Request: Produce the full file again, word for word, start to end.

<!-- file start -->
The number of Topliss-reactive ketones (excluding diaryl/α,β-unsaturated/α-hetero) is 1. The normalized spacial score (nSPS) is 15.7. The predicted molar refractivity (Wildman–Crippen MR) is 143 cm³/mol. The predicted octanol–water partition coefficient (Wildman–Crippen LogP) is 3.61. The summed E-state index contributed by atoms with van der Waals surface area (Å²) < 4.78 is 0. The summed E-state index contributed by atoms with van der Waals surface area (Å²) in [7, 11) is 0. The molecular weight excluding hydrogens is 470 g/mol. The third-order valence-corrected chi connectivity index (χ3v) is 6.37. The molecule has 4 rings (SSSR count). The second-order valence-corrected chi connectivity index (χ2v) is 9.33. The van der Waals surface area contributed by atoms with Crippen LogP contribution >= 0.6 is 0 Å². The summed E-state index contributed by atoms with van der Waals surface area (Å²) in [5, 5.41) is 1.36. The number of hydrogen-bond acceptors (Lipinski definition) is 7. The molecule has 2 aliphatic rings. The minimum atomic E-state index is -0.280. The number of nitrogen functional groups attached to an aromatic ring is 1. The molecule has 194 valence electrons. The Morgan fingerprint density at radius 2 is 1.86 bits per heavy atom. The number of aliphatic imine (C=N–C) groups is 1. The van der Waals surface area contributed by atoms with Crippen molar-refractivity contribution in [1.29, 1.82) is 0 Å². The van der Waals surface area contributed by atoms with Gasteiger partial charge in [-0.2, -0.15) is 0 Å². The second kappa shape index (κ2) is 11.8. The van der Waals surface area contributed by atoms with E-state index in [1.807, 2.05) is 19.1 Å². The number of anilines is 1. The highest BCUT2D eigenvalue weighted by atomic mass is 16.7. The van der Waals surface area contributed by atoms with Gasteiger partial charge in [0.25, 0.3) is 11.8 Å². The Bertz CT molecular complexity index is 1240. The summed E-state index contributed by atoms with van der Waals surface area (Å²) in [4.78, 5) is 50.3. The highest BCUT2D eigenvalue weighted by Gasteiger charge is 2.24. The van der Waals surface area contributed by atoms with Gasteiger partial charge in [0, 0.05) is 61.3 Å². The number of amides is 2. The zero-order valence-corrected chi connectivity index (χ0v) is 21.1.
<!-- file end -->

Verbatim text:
The number of Topliss-reactive ketones (excluding diaryl/α,β-unsaturated/α-hetero) is 1. The normalized spacial score (nSPS) is 15.7. The predicted molar refractivity (Wildman–Crippen MR) is 143 cm³/mol. The predicted octanol–water partition coefficient (Wildman–Crippen LogP) is 3.61. The summed E-state index contributed by atoms with van der Waals surface area (Å²) < 4.78 is 0. The summed E-state index contributed by atoms with van der Waals surface area (Å²) in [7, 11) is 0. The molecular weight excluding hydrogens is 470 g/mol. The third-order valence-corrected chi connectivity index (χ3v) is 6.37. The molecule has 4 rings (SSSR count). The second-order valence-corrected chi connectivity index (χ2v) is 9.33. The van der Waals surface area contributed by atoms with Crippen LogP contribution >= 0.6 is 0 Å². The summed E-state index contributed by atoms with van der Waals surface area (Å²) in [5, 5.41) is 1.36. The number of hydrogen-bond acceptors (Lipinski definition) is 7. The molecule has 2 aliphatic rings. The minimum atomic E-state index is -0.280. The number of nitrogen functional groups attached to an aromatic ring is 1. The molecule has 194 valence electrons. The Morgan fingerprint density at radius 2 is 1.86 bits per heavy atom. The number of aliphatic imine (C=N–C) groups is 1. The van der Waals surface area contributed by atoms with Crippen molar-refractivity contribution in [1.29, 1.82) is 0 Å². The van der Waals surface area contributed by atoms with Gasteiger partial charge in [-0.2, -0.15) is 0 Å². The second kappa shape index (κ2) is 11.8. The van der Waals surface area contributed by atoms with E-state index in [1.807, 2.05) is 19.1 Å². The number of anilines is 1. The highest BCUT2D eigenvalue weighted by atomic mass is 16.7. The van der Waals surface area contributed by atoms with Gasteiger partial charge in [0.25, 0.3) is 11.8 Å². The Bertz CT molecular complexity index is 1240. The summed E-state index contributed by atoms with van der Waals surface area (Å²) in [4.78, 5) is 50.3. The highest BCUT2D eigenvalue weighted by Gasteiger charge is 2.24. The van der Waals surface area contributed by atoms with Gasteiger partial charge in [0, 0.05) is 61.3 Å². The number of amides is 2. The zero-order valence-corrected chi connectivity index (χ0v) is 21.1.